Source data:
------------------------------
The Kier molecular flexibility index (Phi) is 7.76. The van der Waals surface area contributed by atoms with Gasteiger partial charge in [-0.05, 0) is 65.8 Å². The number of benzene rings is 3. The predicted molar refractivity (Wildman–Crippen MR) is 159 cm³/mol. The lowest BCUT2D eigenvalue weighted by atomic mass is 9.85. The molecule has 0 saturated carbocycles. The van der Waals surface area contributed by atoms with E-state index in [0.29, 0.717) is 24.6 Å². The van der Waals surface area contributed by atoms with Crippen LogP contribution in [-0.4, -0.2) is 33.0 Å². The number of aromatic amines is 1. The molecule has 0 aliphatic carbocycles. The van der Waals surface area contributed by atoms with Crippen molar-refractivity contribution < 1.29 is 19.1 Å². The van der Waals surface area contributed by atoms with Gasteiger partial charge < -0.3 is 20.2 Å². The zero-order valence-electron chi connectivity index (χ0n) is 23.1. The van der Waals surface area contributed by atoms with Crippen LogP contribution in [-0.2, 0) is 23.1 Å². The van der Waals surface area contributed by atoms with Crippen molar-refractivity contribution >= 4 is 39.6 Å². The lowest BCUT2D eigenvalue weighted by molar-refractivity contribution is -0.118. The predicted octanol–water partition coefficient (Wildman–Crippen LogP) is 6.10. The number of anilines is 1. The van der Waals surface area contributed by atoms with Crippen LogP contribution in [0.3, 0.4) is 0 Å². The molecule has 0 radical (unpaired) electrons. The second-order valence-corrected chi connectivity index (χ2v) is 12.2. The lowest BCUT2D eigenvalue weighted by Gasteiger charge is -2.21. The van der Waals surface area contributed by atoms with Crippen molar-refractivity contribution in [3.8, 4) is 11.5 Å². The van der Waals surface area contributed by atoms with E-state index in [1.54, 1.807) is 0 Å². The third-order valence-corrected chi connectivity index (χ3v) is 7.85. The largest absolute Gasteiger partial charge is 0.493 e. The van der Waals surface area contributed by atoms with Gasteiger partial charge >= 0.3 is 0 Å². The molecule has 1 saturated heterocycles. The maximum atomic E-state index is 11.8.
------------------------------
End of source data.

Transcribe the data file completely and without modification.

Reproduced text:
The Kier molecular flexibility index (Phi) is 7.76. The van der Waals surface area contributed by atoms with Gasteiger partial charge in [-0.05, 0) is 65.8 Å². The number of benzene rings is 3. The predicted molar refractivity (Wildman–Crippen MR) is 159 cm³/mol. The lowest BCUT2D eigenvalue weighted by atomic mass is 9.85. The molecule has 0 saturated carbocycles. The van der Waals surface area contributed by atoms with E-state index in [0.29, 0.717) is 24.6 Å². The van der Waals surface area contributed by atoms with Crippen LogP contribution in [-0.4, -0.2) is 33.0 Å². The number of aromatic amines is 1. The molecule has 0 aliphatic carbocycles. The van der Waals surface area contributed by atoms with Crippen molar-refractivity contribution < 1.29 is 19.1 Å². The van der Waals surface area contributed by atoms with Gasteiger partial charge < -0.3 is 20.2 Å². The zero-order valence-electron chi connectivity index (χ0n) is 23.1. The van der Waals surface area contributed by atoms with Crippen LogP contribution in [-0.2, 0) is 23.1 Å². The van der Waals surface area contributed by atoms with Crippen molar-refractivity contribution >= 4 is 39.6 Å². The lowest BCUT2D eigenvalue weighted by molar-refractivity contribution is -0.118. The predicted octanol–water partition coefficient (Wildman–Crippen LogP) is 6.10. The number of anilines is 1. The van der Waals surface area contributed by atoms with Crippen LogP contribution in [0.3, 0.4) is 0 Å². The molecule has 0 radical (unpaired) electrons. The second-order valence-corrected chi connectivity index (χ2v) is 12.2. The lowest BCUT2D eigenvalue weighted by Gasteiger charge is -2.21. The van der Waals surface area contributed by atoms with Crippen molar-refractivity contribution in [3.8, 4) is 11.5 Å². The van der Waals surface area contributed by atoms with E-state index in [1.54, 1.807) is 0 Å². The third-order valence-corrected chi connectivity index (χ3v) is 7.85. The largest absolute Gasteiger partial charge is 0.493 e. The van der Waals surface area contributed by atoms with Gasteiger partial charge >= 0.3 is 0 Å². The molecule has 1 saturated heterocycles. The maximum atomic E-state index is 11.8.